Botany is a messy business, with the botanical names of plants often being shuffled around based on the classification system currently in vogue. Philodendron Plowmanii is one such plant.
It also means that countless plants are sitting on a waiting list to be officially named and classified.
One such plant is a species of philodendron that has been mislabeled as a Philodendron mamei through the 1990s until the early 2010s. It’s suspected there’s another one too.
This plant is still on the list to have its proposed botanical name accepted or rejected, but in the meantime, it’s known as Philodendron plowmanii (fil-oh-DEN-dron plow-MAN-e-eye).
This seemingly rare perennial member of the Araceae family hails from Ecuador and Peru, boasting an ability to remain evergreen under the right conditions.
Due to decades of mismarketing, it’s unknown just how rare this plant is, but it may be more common than we think.
Philodendron Plowmanii Care
Size And Growth
This relatively slow terrestrial grower can reach a domestic length of 8’ feet with the proper care, although environmental factors can affect this growth rate.
It has the potential to grow much larger outdoors, although the range of hospitable zones is pretty small in the US.
The large, thin leaves grow out of the stem and undergo several changes as they mature.
Juvenile leaves are multiple shades of green and boast silver streaks.
As the leaves age, they morph from oval to heart-shaped and develop grey undersides as the silver fades.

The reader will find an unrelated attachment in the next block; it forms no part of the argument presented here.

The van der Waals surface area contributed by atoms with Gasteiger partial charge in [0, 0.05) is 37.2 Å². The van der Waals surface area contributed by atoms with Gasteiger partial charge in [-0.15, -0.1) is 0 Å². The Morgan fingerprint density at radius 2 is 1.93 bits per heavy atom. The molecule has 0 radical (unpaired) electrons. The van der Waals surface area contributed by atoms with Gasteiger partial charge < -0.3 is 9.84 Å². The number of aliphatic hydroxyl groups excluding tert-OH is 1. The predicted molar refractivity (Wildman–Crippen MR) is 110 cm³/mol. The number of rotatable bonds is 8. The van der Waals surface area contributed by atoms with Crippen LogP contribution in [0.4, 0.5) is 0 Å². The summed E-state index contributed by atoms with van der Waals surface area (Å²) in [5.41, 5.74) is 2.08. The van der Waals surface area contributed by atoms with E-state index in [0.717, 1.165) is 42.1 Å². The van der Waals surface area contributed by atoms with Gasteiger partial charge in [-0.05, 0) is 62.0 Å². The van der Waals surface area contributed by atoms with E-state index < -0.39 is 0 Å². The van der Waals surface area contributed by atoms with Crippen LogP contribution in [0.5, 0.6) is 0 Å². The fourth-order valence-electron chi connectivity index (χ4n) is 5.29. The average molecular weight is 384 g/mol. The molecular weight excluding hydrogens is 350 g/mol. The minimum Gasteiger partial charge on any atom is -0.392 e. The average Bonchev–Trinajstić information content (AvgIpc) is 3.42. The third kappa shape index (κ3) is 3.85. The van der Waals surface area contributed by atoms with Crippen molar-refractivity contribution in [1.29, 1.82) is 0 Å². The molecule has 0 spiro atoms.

The veins on these leaves are a creamy yellow, providing even more contrast to the bicolored, leathery leaves.
Unlike Philodendron mamei, the petioles on plowmanii are ruffled while the leaves lack the silver variegation of an adult mamei.
One hybrid already available is Philodendron plowmanii x tenue, with bright green leaves and deep-set veins.
Flowering And Fragrance
As with other philodendrons, you’ll rarely see it bloom domestically and especially not indoors.
It produces three simple white to yellow spathes per axil on a reddish-tinged peduncle when it does bloom.
These inflorescences bring nothing to the table unless you want seeds, and it’s not unheard of for a plowmanii to bloom unnoticed.
Light And Temperature
Philodendrons, whether terrestrial or epiphytic, are adapted to life in the jungle.
As a result, they’re prone to scorching if exposed to direct sunlight.
As a result, most growers prefer to keep their plowmanii plants in bright, indirect sunlight.
Dappled or filtered light will also work well, and in less harsh climates, you can even provide the plant with full morning exposure and afternoon shade.
Another similarity to most philodendrons is in preferred humidity levels.
It will tolerate normal household levels of 40% to 60% percent but does best when the humidity is around 60% to 65% percent.
A humidifier is perhaps the best option for providing better humidity, although grouping it with other plants will also work well.
Pebble trays aren’t as effective as a repent (terrestrial creeper) unless you plan to line several up.
Philodendron plowmanii can tolerate temperatures between 55° and 85° degrees Fahrenheit but shouldn’t be left outside if the temperature dips below 60° degrees Fahrenheit.
This high intolerance to cold means it can only be grown outdoors in the US if kept potted and brought inside for the winter.
Zones 9b to 11 tend to be the most hospitable for bringing the plant outdoors.
Avoid exposing plowmanii to sudden temperature changes or drafts.
Also, due to the large, thin leaves, be sure to shelter them from heavy winds, as these can easily rip the foliage.
Plowmanii Philodendron Watering And Feeding